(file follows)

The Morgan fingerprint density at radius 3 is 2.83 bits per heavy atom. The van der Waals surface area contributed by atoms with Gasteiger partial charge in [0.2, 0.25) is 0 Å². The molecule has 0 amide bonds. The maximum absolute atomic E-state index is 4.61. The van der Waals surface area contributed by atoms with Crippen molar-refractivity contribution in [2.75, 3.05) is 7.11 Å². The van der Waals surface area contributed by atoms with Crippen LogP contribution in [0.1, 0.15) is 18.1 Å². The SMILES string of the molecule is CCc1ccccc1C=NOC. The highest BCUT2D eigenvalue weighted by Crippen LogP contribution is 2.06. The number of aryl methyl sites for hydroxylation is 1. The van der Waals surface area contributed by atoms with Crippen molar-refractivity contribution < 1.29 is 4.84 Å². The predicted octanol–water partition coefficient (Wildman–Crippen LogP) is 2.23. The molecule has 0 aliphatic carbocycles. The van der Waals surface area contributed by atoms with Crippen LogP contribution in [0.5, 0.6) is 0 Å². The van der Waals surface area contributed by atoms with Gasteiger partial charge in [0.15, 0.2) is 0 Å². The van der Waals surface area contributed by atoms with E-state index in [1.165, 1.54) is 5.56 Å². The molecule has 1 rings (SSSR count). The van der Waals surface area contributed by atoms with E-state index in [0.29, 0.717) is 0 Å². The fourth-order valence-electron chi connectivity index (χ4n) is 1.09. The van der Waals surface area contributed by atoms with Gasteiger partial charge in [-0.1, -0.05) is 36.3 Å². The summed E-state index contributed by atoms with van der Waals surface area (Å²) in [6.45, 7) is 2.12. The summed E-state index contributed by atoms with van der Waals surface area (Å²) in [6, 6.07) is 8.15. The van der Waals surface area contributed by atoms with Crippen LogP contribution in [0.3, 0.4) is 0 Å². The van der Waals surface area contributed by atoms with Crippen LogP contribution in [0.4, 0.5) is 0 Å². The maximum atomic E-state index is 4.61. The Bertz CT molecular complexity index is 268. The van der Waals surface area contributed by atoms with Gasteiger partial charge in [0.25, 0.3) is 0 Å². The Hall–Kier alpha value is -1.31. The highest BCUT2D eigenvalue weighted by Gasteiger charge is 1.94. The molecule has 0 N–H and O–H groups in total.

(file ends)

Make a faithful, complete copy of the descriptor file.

The Morgan fingerprint density at radius 3 is 2.83 bits per heavy atom. The van der Waals surface area contributed by atoms with Gasteiger partial charge in [0.2, 0.25) is 0 Å². The molecule has 0 amide bonds. The maximum absolute atomic E-state index is 4.61. The van der Waals surface area contributed by atoms with Crippen molar-refractivity contribution in [2.75, 3.05) is 7.11 Å². The van der Waals surface area contributed by atoms with Crippen LogP contribution in [0.1, 0.15) is 18.1 Å². The SMILES string of the molecule is CCc1ccccc1C=NOC. The highest BCUT2D eigenvalue weighted by Crippen LogP contribution is 2.06. The number of aryl methyl sites for hydroxylation is 1. The van der Waals surface area contributed by atoms with Crippen molar-refractivity contribution < 1.29 is 4.84 Å². The predicted octanol–water partition coefficient (Wildman–Crippen LogP) is 2.23. The molecule has 0 aliphatic carbocycles. The van der Waals surface area contributed by atoms with Crippen LogP contribution in [0.5, 0.6) is 0 Å². The van der Waals surface area contributed by atoms with Gasteiger partial charge in [0.15, 0.2) is 0 Å². The van der Waals surface area contributed by atoms with E-state index in [1.165, 1.54) is 5.56 Å². The molecule has 1 rings (SSSR count). The van der Waals surface area contributed by atoms with E-state index in [0.29, 0.717) is 0 Å². The fourth-order valence-electron chi connectivity index (χ4n) is 1.09. The van der Waals surface area contributed by atoms with Gasteiger partial charge in [-0.1, -0.05) is 36.3 Å². The summed E-state index contributed by atoms with van der Waals surface area (Å²) in [6.45, 7) is 2.12. The summed E-state index contributed by atoms with van der Waals surface area (Å²) in [6, 6.07) is 8.15. The van der Waals surface area contributed by atoms with Crippen LogP contribution in [0.3, 0.4) is 0 Å². The van der Waals surface area contributed by atoms with Crippen LogP contribution in [0.4, 0.5) is 0 Å². The maximum atomic E-state index is 4.61. The Bertz CT molecular complexity index is 268. The van der Waals surface area contributed by atoms with Gasteiger partial charge in [0.25, 0.3) is 0 Å². The Hall–Kier alpha value is -1.31. The highest BCUT2D eigenvalue weighted by Gasteiger charge is 1.94. The molecule has 0 N–H and O–H groups in total.